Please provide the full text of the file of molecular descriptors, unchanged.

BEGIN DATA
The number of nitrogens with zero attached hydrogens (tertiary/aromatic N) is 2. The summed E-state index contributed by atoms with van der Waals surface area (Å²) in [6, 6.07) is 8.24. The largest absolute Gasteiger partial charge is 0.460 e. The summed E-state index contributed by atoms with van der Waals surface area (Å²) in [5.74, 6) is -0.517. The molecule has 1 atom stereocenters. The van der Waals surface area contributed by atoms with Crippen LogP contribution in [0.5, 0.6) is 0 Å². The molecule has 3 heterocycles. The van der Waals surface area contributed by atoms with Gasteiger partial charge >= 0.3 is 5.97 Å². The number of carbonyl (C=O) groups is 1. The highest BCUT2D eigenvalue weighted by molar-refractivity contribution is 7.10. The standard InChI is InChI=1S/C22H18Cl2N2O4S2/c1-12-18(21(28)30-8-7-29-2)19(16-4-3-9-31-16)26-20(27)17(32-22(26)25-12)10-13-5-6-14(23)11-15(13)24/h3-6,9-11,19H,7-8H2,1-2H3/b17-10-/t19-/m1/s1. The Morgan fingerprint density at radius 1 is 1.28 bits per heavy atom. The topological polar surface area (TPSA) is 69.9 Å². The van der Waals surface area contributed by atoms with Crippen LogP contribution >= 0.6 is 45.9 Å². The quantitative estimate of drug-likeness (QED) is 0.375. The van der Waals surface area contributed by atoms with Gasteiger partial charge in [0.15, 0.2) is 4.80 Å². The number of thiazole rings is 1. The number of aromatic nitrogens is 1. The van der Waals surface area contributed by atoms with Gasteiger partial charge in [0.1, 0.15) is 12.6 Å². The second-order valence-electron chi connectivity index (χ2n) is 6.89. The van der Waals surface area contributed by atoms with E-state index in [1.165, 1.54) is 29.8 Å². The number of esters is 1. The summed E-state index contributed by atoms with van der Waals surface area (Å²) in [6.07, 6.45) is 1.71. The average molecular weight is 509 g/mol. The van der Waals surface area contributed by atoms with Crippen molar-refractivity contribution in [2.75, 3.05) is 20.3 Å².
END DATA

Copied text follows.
The number of nitrogens with zero attached hydrogens (tertiary/aromatic N) is 2. The summed E-state index contributed by atoms with van der Waals surface area (Å²) in [6, 6.07) is 8.24. The largest absolute Gasteiger partial charge is 0.460 e. The summed E-state index contributed by atoms with van der Waals surface area (Å²) in [5.74, 6) is -0.517. The molecule has 1 atom stereocenters. The van der Waals surface area contributed by atoms with Crippen LogP contribution in [0.5, 0.6) is 0 Å². The molecule has 3 heterocycles. The van der Waals surface area contributed by atoms with Gasteiger partial charge >= 0.3 is 5.97 Å². The number of carbonyl (C=O) groups is 1. The highest BCUT2D eigenvalue weighted by molar-refractivity contribution is 7.10. The standard InChI is InChI=1S/C22H18Cl2N2O4S2/c1-12-18(21(28)30-8-7-29-2)19(16-4-3-9-31-16)26-20(27)17(32-22(26)25-12)10-13-5-6-14(23)11-15(13)24/h3-6,9-11,19H,7-8H2,1-2H3/b17-10-/t19-/m1/s1. The Morgan fingerprint density at radius 1 is 1.28 bits per heavy atom. The topological polar surface area (TPSA) is 69.9 Å². The van der Waals surface area contributed by atoms with Crippen LogP contribution >= 0.6 is 45.9 Å². The quantitative estimate of drug-likeness (QED) is 0.375. The van der Waals surface area contributed by atoms with Gasteiger partial charge in [0.15, 0.2) is 4.80 Å². The number of thiazole rings is 1. The number of aromatic nitrogens is 1. The van der Waals surface area contributed by atoms with Gasteiger partial charge in [0.1, 0.15) is 12.6 Å². The second-order valence-electron chi connectivity index (χ2n) is 6.89. The van der Waals surface area contributed by atoms with E-state index in [1.165, 1.54) is 29.8 Å². The number of esters is 1. The summed E-state index contributed by atoms with van der Waals surface area (Å²) in [6.07, 6.45) is 1.71. The average molecular weight is 509 g/mol. The van der Waals surface area contributed by atoms with Crippen molar-refractivity contribution in [2.75, 3.05) is 20.3 Å².